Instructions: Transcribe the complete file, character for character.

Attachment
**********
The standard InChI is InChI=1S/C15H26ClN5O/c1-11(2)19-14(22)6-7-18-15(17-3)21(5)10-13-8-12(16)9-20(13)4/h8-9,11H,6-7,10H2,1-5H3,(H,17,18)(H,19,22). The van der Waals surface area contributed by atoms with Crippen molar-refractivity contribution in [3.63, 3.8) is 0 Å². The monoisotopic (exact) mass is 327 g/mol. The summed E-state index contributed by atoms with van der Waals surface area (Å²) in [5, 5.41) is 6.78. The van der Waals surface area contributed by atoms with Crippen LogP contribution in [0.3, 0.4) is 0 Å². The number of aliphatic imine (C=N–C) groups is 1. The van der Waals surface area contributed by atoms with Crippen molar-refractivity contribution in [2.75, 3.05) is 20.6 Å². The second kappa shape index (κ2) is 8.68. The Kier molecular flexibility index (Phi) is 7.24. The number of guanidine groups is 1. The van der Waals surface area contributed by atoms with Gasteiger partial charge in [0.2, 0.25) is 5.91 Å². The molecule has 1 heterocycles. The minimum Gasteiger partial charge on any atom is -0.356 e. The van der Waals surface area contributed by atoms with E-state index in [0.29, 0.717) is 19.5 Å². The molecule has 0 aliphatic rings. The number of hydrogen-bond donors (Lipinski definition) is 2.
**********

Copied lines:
The standard InChI is InChI=1S/C15H26ClN5O/c1-11(2)19-14(22)6-7-18-15(17-3)21(5)10-13-8-12(16)9-20(13)4/h8-9,11H,6-7,10H2,1-5H3,(H,17,18)(H,19,22). The van der Waals surface area contributed by atoms with Crippen molar-refractivity contribution in [3.63, 3.8) is 0 Å². The monoisotopic (exact) mass is 327 g/mol. The summed E-state index contributed by atoms with van der Waals surface area (Å²) in [5, 5.41) is 6.78. The van der Waals surface area contributed by atoms with Crippen LogP contribution in [0.3, 0.4) is 0 Å². The number of aliphatic imine (C=N–C) groups is 1. The van der Waals surface area contributed by atoms with Crippen molar-refractivity contribution in [2.75, 3.05) is 20.6 Å². The second kappa shape index (κ2) is 8.68. The Kier molecular flexibility index (Phi) is 7.24. The number of guanidine groups is 1. The van der Waals surface area contributed by atoms with Gasteiger partial charge in [0.2, 0.25) is 5.91 Å². The molecule has 1 heterocycles. The minimum Gasteiger partial charge on any atom is -0.356 e. The van der Waals surface area contributed by atoms with E-state index in [0.29, 0.717) is 19.5 Å². The molecule has 0 aliphatic rings. The number of hydrogen-bond donors (Lipinski definition) is 2.